It is generally understood that teacher wages are extremely small. Yet teacher salaries make up the bulk of training bills in the united states, developing rather a conundrum. If teachers are paid more, education expenses will skyrocket. Most states and local governments will not have the ability to afford it. But at exactly the same time, can anyone really afford the hidden expense of low teacher pay?
The first thing to know about teacher pay is that it does vary from state to state. Several of the worst performing states and districts in the nation have the largest teacher salaries. So it is not good to claim that there is a dollar-for-dollar correlation between higher teacher pay and positive educational outcomes.
The reasons for this particular trend are manifold. First and many naturally, the price of living varies in different areas of the land. A very first year teacher in New York City, making over $40,000 a year, may not be a lot better off than a first year teacher in Mississippi, making less than $20,000. The money basically does not go as far in New York. So it is vital to keep in your head that teacher salaries do and should change based on the area cost of living.
Another reason we see poor correlation between educational outcomes and teacher salaries is that not all teaching tasks are equal. The work that a mentor does in a failing Bronx high school probably won’t compare at all to the work done by a teacher in a well run, middle-class suburban school, regarding workload. Teaching at risk children is very hard work. One unfortunate thing about teacher salaries is they do not reflect this difference. Teachers who work with the most difficult students under most difficult of circumstances get compensated similar salaries as those who are working in far more favorable conditions.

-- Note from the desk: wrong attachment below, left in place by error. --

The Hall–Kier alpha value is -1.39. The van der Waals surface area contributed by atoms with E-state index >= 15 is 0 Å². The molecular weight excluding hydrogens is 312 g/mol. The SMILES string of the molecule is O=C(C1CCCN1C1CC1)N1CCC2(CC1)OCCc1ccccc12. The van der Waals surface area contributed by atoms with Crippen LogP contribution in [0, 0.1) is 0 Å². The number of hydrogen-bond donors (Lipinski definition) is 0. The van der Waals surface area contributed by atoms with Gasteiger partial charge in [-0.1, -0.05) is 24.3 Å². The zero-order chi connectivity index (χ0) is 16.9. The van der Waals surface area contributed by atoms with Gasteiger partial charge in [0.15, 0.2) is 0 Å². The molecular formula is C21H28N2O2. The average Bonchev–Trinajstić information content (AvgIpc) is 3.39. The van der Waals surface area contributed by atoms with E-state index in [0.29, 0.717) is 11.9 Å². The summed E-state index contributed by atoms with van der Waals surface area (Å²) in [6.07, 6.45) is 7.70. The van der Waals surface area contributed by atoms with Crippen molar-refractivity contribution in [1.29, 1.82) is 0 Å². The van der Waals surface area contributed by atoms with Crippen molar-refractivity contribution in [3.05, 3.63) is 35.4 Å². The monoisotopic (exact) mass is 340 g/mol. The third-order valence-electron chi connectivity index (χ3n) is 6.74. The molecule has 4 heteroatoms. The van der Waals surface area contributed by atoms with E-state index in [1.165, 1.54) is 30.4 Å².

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So is it good to say that paying teachers more money won’t develop a positive change and will not improve education? Not specifically. Teachers do need to have higher salaries. It will improve education in America in case they do. And the logic is very easy. Higher teacher salaries will attract more qualified men and women to the field. Administrators are going to be ready to retain the services of from the lotion of the crop, instead of settling for candidates who weren’t competent to do much better.
In addition, higher teacher salaries helps keep the very best and more effective teachers at the highest need schools. Now, about half of all the new teachers leave the public college system within five years. Exactly how many brilliant, competent and eager teachers have been driven away by the lower salary? Let’s end the bleeding at bay of teachers that are excellent, last but not least pay them what they are truly worth.